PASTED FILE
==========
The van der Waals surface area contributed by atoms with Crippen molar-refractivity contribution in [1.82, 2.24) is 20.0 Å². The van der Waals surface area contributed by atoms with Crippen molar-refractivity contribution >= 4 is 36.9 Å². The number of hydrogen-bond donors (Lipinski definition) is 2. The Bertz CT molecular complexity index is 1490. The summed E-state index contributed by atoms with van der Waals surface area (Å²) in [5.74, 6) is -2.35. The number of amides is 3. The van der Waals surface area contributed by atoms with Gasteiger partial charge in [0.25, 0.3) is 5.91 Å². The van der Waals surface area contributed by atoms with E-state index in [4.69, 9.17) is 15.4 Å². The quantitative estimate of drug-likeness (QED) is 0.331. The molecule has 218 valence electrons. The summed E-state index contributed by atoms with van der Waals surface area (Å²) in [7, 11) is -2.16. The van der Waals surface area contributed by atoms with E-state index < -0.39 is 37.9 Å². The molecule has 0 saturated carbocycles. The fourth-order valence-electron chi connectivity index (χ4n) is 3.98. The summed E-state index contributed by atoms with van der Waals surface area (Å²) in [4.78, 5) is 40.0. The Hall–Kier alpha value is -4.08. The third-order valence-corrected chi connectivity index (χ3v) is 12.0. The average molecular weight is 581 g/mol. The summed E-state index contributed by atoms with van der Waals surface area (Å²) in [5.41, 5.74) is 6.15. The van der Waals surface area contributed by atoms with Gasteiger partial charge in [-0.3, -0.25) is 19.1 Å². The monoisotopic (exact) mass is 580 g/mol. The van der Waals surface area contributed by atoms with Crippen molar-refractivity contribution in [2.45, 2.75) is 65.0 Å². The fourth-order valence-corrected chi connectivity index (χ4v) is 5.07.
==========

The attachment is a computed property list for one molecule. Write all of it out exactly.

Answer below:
The van der Waals surface area contributed by atoms with Crippen molar-refractivity contribution in [1.82, 2.24) is 20.0 Å². The van der Waals surface area contributed by atoms with Crippen molar-refractivity contribution >= 4 is 36.9 Å². The number of hydrogen-bond donors (Lipinski definition) is 2. The Bertz CT molecular complexity index is 1490. The summed E-state index contributed by atoms with van der Waals surface area (Å²) in [5.74, 6) is -2.35. The number of amides is 3. The van der Waals surface area contributed by atoms with Gasteiger partial charge in [0.25, 0.3) is 5.91 Å². The van der Waals surface area contributed by atoms with E-state index in [4.69, 9.17) is 15.4 Å². The quantitative estimate of drug-likeness (QED) is 0.331. The molecule has 218 valence electrons. The summed E-state index contributed by atoms with van der Waals surface area (Å²) in [7, 11) is -2.16. The van der Waals surface area contributed by atoms with E-state index < -0.39 is 37.9 Å². The molecule has 0 saturated carbocycles. The fourth-order valence-electron chi connectivity index (χ4n) is 3.98. The summed E-state index contributed by atoms with van der Waals surface area (Å²) in [4.78, 5) is 40.0. The Hall–Kier alpha value is -4.08. The third-order valence-corrected chi connectivity index (χ3v) is 12.0. The average molecular weight is 581 g/mol. The summed E-state index contributed by atoms with van der Waals surface area (Å²) in [5.41, 5.74) is 6.15. The van der Waals surface area contributed by atoms with Gasteiger partial charge in [-0.3, -0.25) is 19.1 Å². The monoisotopic (exact) mass is 580 g/mol. The van der Waals surface area contributed by atoms with Crippen molar-refractivity contribution in [2.45, 2.75) is 65.0 Å². The fourth-order valence-corrected chi connectivity index (χ4v) is 5.07.